Infrastructural development remains a cornerstone of rural development policy in both the United States and Europe. It is evident that rural development objectives differ, but similar policy measures are used. The economic rationale for infrastructure development centres on efficiency and creation of competitive advantage. Policy intervention is justified because of the added costs of infrastructure provision in remote, sparsely populated areas. Although this policy focus does not guarantee success, regions leading in economic development typically have better physical infrastructure. In the United States, policy must adapt to challenges posed by an ageing rural infrastructure and demographic change that will increase demands on social infrastructure such as housing and health facilities. There will be greater local responsibility for funding, and expanded use of public/private partnerships. In the European Union, the major challenge is in redirecting resources to new member states, where there is urgent need for both large new investments in transport networks and small investments to improve local access. Although two current options for funding these diverse needs focus on European policies only, investments in non-farm physical capital and public infrastructure cannot be sustained without active national policies to complement the European efforts, perhaps through co-financing requirements.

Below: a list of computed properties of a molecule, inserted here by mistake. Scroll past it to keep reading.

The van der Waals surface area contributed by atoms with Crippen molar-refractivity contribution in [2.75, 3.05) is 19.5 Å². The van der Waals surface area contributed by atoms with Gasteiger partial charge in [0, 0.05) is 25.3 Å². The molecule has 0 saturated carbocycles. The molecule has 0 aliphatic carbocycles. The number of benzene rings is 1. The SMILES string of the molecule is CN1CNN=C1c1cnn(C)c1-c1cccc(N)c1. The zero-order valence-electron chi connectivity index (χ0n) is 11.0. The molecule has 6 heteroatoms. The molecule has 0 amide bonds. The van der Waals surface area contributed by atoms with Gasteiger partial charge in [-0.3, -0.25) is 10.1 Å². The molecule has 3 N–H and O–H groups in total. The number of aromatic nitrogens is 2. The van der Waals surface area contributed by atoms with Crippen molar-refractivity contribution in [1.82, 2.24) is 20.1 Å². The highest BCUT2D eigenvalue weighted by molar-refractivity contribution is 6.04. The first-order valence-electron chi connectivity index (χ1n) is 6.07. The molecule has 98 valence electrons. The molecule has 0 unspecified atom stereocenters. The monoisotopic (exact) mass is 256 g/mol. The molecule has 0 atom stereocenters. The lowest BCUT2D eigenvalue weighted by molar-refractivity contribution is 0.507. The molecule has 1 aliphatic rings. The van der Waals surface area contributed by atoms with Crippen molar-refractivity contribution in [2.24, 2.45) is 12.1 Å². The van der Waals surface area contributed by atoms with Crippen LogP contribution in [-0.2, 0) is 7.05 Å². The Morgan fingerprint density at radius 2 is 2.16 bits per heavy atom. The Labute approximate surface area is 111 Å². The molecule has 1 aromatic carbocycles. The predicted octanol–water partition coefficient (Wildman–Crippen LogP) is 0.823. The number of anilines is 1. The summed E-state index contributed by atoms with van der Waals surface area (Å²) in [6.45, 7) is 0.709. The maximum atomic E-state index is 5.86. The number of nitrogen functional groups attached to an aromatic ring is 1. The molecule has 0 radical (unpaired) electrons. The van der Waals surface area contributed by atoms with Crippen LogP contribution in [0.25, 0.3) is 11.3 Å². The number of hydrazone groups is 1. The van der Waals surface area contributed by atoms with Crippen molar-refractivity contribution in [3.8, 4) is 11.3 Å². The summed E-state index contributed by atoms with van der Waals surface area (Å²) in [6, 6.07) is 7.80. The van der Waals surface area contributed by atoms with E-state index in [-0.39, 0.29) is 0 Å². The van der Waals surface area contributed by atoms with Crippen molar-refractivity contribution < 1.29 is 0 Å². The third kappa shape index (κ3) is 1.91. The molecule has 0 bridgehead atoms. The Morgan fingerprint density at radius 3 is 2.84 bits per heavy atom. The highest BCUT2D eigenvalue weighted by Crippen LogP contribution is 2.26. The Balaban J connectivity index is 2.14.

All Science Journal Classification (ASJC) codes
- Geography, Planning and Development